Life in haiti after diverstating earthquake
The post is a combination of three asighnments
1:Life in haiti after diverstating earthquake
2:Leadership Debate Position Paper
answer the following prompt:
Choose one of the current debates in the field of leadership psychology and defend a position. Sample debates include:
? Analytical versus holistic approach (management vs. leadership)
? Individualism versus group cognition
? Balancing employee satisfaction/needs and the bottom line
Specifically, the following critical elements must be addressed:
1. Background – Detailed information about a debate prevalent in the field of psychology must be presented. The following questions must be answered:
a. Which debate was chosen? Why?
b. What is the historical importance of the debate?
2. Positions – To be considered a debate, there must be a discussion that involves opposition.
a. Address the distinct positions of the debate.
b. Is each side of the debate sustainable? Why or why not?
c. Are the leader’s responsibilities practical in nature? Why or why not?
3. Defense – To be able to participate in a structured debate, one must choose a position and prepare to defend that stance.
a. Which side of the debate do you choose to defend? Why?
b. Provide an official position defense, including evidence to support your position using scholarly research.
**Further explanation of the;
Analytical versus holistic approach: This is essentially the management versus leadership debate that was discussed briefly in Module One. While many people use the
terms interchangeably, most agree that managers handle and maintain resources (operational details) while leaders have vision and guide the behavior of others to
produce change (Dubrin, 2013). Both are important to the success of any organization. Good managers can also be good leaders, and vice versa, but many practitioners
are either one or the other. When choosing a side in this debate, one should begin with the assumption that the heads of organizations are either analytical or
holistic in an approach—the leader who can exemplify both approaches in equal measure is a rare find.
Individualism versus group cognition: This debate has several facets, but the course concepts discussed in Modules Two, Three, and Four are central to the discussion.
Is individualism (i.e., focusing on the “I”) in leadership more, or less, effective than leadership that focuses on the “we” of the group or organization? When
choosing a side in this debate, one should consider how prototypicality (as discussed in Module Four) relates to the “groupthink” phenomenon. Groupthink can occur when
groups strive for consensus and, according to Cherry (n.d.), tends to occur more often when group members are very similar and when the group’s leader is powerful and
charismatic. One should also consider the extreme inverted version of this debate—individualism versus collectivism—when formulating opinions, although information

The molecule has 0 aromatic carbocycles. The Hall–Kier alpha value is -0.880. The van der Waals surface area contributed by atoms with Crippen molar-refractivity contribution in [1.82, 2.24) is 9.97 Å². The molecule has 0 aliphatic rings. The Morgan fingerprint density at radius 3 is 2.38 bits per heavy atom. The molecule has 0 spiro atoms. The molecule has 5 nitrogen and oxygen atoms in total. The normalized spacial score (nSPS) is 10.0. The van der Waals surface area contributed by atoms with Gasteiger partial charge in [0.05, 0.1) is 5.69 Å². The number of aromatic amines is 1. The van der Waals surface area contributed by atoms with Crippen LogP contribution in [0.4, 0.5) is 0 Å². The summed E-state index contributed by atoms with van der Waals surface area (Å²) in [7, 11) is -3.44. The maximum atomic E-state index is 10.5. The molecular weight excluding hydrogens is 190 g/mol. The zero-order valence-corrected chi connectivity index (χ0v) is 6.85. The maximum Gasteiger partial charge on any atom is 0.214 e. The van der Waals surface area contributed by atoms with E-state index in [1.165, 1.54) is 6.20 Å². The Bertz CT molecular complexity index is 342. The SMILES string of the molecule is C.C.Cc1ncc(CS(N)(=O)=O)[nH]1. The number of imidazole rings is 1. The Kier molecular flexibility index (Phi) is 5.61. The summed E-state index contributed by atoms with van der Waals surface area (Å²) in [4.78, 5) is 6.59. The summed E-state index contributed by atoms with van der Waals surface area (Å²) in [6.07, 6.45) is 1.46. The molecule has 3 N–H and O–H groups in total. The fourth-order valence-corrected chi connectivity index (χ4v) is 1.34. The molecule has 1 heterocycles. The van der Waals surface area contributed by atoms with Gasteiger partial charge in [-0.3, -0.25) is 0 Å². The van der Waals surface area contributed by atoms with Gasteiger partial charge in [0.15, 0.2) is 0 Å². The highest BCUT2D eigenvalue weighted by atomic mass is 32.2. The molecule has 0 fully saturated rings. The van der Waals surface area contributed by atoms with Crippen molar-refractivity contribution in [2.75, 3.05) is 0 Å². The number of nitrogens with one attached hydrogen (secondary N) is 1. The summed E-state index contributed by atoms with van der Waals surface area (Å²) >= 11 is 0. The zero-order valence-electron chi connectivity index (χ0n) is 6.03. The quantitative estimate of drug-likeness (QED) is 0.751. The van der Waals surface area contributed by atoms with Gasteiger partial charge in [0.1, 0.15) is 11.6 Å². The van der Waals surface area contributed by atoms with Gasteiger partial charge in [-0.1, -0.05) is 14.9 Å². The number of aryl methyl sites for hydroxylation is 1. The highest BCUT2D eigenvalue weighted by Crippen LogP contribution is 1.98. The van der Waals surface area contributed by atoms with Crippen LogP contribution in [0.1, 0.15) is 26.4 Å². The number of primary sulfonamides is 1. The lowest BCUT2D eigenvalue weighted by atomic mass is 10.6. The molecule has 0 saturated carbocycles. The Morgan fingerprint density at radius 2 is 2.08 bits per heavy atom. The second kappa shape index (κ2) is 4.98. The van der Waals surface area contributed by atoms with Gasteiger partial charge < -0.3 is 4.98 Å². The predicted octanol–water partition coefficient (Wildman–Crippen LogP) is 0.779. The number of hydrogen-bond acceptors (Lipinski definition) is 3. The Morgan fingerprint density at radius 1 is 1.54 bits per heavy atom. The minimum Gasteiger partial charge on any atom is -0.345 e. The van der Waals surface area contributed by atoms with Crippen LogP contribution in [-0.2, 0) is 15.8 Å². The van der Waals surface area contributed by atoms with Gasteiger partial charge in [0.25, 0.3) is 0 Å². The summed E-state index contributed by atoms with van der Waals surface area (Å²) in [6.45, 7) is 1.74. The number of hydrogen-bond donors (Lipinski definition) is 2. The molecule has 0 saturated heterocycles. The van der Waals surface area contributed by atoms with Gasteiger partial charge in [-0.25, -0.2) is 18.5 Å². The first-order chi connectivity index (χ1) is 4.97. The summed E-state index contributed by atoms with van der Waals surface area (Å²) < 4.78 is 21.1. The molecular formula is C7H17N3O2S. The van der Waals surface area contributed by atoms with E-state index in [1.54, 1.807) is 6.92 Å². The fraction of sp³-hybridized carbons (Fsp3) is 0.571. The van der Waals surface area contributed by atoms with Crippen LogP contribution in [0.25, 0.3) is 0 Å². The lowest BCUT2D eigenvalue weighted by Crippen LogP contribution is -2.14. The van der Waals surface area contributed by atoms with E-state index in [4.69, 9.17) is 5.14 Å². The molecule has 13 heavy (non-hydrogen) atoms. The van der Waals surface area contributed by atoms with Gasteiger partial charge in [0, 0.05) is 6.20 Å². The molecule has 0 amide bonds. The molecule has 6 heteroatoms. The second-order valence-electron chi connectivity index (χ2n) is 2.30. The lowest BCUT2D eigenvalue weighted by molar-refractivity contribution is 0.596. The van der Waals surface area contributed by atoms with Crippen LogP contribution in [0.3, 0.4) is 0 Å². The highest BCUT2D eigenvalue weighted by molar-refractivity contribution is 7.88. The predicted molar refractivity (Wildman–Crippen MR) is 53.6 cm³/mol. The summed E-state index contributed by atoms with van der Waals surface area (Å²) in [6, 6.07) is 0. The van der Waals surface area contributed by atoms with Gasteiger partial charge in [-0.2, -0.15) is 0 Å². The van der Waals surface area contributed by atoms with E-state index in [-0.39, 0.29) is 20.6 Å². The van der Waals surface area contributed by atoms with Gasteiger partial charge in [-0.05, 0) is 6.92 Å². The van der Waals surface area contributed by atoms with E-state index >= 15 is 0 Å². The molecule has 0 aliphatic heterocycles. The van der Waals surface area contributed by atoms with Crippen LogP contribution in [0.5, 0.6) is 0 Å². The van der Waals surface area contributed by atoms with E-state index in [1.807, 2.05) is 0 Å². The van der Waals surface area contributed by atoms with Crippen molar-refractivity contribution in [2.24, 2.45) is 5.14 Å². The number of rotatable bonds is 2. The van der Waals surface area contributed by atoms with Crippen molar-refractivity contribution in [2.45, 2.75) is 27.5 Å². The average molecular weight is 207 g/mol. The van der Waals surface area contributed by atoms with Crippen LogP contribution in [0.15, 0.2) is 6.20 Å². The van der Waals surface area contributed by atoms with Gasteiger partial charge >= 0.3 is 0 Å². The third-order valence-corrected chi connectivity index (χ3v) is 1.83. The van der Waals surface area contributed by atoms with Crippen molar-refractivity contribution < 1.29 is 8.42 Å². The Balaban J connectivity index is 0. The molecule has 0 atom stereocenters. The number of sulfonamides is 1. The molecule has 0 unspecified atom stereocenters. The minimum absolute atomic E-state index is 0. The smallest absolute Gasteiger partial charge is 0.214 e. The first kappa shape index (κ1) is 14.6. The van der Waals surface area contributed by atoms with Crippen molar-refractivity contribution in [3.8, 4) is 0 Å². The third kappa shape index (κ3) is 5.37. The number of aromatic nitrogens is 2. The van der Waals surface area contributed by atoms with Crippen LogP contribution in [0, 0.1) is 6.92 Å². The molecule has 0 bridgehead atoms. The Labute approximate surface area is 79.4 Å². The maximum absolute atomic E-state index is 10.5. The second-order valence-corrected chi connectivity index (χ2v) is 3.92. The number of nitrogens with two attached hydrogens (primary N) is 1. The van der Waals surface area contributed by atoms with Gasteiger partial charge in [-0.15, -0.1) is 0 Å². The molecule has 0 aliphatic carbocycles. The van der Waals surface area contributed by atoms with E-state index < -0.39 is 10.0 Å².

related to this will have to be synthesized into the leadership domain.
Employee satisfaction versus the bottom line: This debate was touched upon lightly in Module Four; there is much more of a focus now on employee satisfaction than
there has ever been in the past. As was mentioned, people are no longer content to simply be followers; employees demand more and expect more from organizations and
from the leaders who lead these organizations. While the “individual” versus “group” debate focuses on leadership and followership, this particular debate focuses more
on employee needs for work/life balance, benefits, wellness programs, and so forth, and the decisions leaders must make for the overall success of organizations than
on the leadership process itself. Most people agree that such programs are vital to employee satisfaction and it behooves an organization to invest in these programs.
However, such programs are extremely costly. Small businesses, in particular, have a very difficult time even providing health insurance and lately have to pass more
and more health care costs on to employees (Harrison, 2013). When choosing a side in this debate, one must place oneself in the “shoes” of the leader more so than in
the previous two debates to ensure one’s opinion is realistic and focused on the practical nature of the decisions a leader must make.
3:Shortness of breath and low levels of energy and enthusiasm
Ms. A. is an apparently healthy 26-year-old white woman. Since the beginning of the current golf season, Ms. A has noted increased shortness of breath and low levels
of energy and enthusiasm. These symptoms seem worse during her menses. Today, while playing in a golf tournament at a high, mountainous course, she became light-headed
and was taken by her golfing partner to the emergency clinic. The attending physician’s notes indicated a temperature of 98 degrees F, an elevated heart rate and
respiratory rate, and low blood pressure. Ms. A states, “Menorrhagia and dysmenorrheal have been a problem for 10-12 years, and I take 1,000 mg of aspirin every 3 to 4
hours for 6 days during menstruation.” During the summer months, while playing golf, she also takes aspirin to avoid “stiffness in my joints.” Laboratory values are as
follows: Hemoglobin ＝ 8 g/dl Hematocrit ＝ 32% Erythrocyte count ＝ 3.1 x 10/mm RBC smear showed microcytic and hypochromic cells Reticulocyte count ＝ 1.5% Other
laboratory values were within normal limits. Considering the circumstances and the preliminary workup, what type of anemia does Ms. A most likely have? In an essay of
500-750 words, explain your answer and include rationale.